COLUMN: Reflecting on my first semester of college in a pandemic
Well, my first semester of college is ending.
I looked up recently and realized it was December. Classes are ending. Textbooks are being closed. I’ve sent “thank you” emails to my professors. I’ve turned in those lingering assignments and I’ve studied for final exams.
You don’t need me to tell you that this semester has been unlike anything we’ve seen. By now, that idea is pretty trite. But I have no idea what else to say, really.
I’m still having trouble processing all of it.
Four months ago, I was preparing to leave home to embark on my first semester of college. As much as I would love to say I was ecstatic, I was pretty much the exact opposite. In fact, when I was moving into my sister’s Bloomington apartment on a humid August day, I had a panic attack.
It’s scary to admit that to an audience, but it’s true: I had a panic attack about attending college. It wasn’t just about going to college, though – it was about being a freshman going to college during a pandemic.
There’s nothing like it. That’s what made it so hard.
I have no prior experience with school during a time like this, just like everyone else. I’m fully aware that we’re about nine months into this pandemic, but there was something about leaving home on that August day that made me feel sad, scared and unsafe in my new not-so-permanent home. It’s as if I hadn’t connected the dots that yes, I would be leaving home in August, and yes, I would be living in a place that wasn’t home during a major health crisis.
It hit me at the most unfortunate time: move-in day.
The whole experience was so unnerving that I moved back home in October. After my only in-person class ended, I packed up my belongings and left Bloomington.
And I think, now that I’m really taking a deep look at this past semester, that’s one of the most heartbreaking parts of it all.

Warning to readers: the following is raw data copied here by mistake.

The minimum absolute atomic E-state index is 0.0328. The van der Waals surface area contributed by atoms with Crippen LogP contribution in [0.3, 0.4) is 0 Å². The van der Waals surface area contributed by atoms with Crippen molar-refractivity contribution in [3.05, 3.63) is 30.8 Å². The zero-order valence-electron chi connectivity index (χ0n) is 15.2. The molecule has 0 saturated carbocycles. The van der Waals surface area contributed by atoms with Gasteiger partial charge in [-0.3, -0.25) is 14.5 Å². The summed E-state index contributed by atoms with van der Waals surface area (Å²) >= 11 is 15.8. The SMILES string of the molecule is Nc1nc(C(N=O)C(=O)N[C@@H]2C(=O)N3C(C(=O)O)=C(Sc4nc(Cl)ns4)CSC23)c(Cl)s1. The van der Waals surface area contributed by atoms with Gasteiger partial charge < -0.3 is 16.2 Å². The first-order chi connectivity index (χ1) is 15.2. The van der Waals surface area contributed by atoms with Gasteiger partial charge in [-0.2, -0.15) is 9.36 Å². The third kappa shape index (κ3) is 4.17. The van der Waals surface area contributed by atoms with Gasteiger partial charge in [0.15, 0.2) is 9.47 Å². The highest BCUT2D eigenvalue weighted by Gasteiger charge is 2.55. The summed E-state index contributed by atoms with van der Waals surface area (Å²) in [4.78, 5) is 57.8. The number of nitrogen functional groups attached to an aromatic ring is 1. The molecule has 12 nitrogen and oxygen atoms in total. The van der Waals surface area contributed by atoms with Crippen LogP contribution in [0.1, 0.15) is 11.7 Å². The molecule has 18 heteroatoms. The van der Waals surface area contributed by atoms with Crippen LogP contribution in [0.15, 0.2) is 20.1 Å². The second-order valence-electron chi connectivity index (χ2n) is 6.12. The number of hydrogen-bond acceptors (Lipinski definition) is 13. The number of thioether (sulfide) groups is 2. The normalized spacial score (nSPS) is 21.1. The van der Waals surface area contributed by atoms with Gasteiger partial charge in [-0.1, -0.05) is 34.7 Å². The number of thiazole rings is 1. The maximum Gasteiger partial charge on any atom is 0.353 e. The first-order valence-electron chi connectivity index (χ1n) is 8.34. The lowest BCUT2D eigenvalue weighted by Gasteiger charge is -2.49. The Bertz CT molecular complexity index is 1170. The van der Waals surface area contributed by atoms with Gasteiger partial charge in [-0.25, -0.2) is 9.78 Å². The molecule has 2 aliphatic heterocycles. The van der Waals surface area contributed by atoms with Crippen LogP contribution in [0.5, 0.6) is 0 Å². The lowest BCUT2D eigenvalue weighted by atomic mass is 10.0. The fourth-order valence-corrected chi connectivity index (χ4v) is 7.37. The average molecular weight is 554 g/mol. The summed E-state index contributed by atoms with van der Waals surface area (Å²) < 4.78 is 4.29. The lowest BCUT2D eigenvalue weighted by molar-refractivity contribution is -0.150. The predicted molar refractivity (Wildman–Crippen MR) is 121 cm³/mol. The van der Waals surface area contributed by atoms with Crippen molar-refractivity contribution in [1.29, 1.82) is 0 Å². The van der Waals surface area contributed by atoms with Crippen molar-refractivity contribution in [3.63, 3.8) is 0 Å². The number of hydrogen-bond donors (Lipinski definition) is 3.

Bloomington doesn’t feel like home.
I so desperately want Bloomington to feel like home. I want to know what my favorite restaurant is here. I want to know where I’ll love to study in the coming years. I want to know what it’s like to go sit in a lecture with tons of people. I want to know where I’ll meet all my new college friends on weekends to hang out.
The truth is, so much of that just couldn’t happen this semester. I didn’t explore Bloomington’s restaurant scene. I mostly studied where I lived. I went to Zoom lectures. And, even though it’s a little embarrassing to admit, I didn’t really make a whole lot of friends.
That was my story for this semester. It’s indisputably factual, but it’s a hard one to swallow.
This whole year has been hard to swallow. A huge part of me just wants to go on a walk in the woods and not turn around for a while. I want to leave so much of this behind.
But I can’t do that. And neither can you.
Another truth of my story is that while yes, it’s sad, there are people who have it far worse than I do. There are people suffering from COVID-19. There are people being evicted from their homes. There are people going hungry. There are people who couldn’t attend college this semester.
But just because others are going through problems that could be seen as far more painful than your own doesn’t mean the pain you feel is diminished. That’s a lesson I’m still trying to learn. Part of the difficulty in this semester is the guilt I have felt – and I know others have felt – for being sad. For being in seemingly endless pain.
For having no idea how to really cope with it all.
But maybe we’re all in indefinite pain right now. Maybe we need to stop comparing each other’s pains. Maybe, at the end of the day, we’re all just aching right now.
Maybe it’s okay that I’m aching. At least I know I’m not alone. And I know that, one day, things will be better.
I know that, one day, I’ll sit in a lecture hall full of people. I know that I’ll make more friends. I know that I’ll know the shops and restaurants of my college town like the back of my hand.
And I know that, one day, Bloomington will feel like home.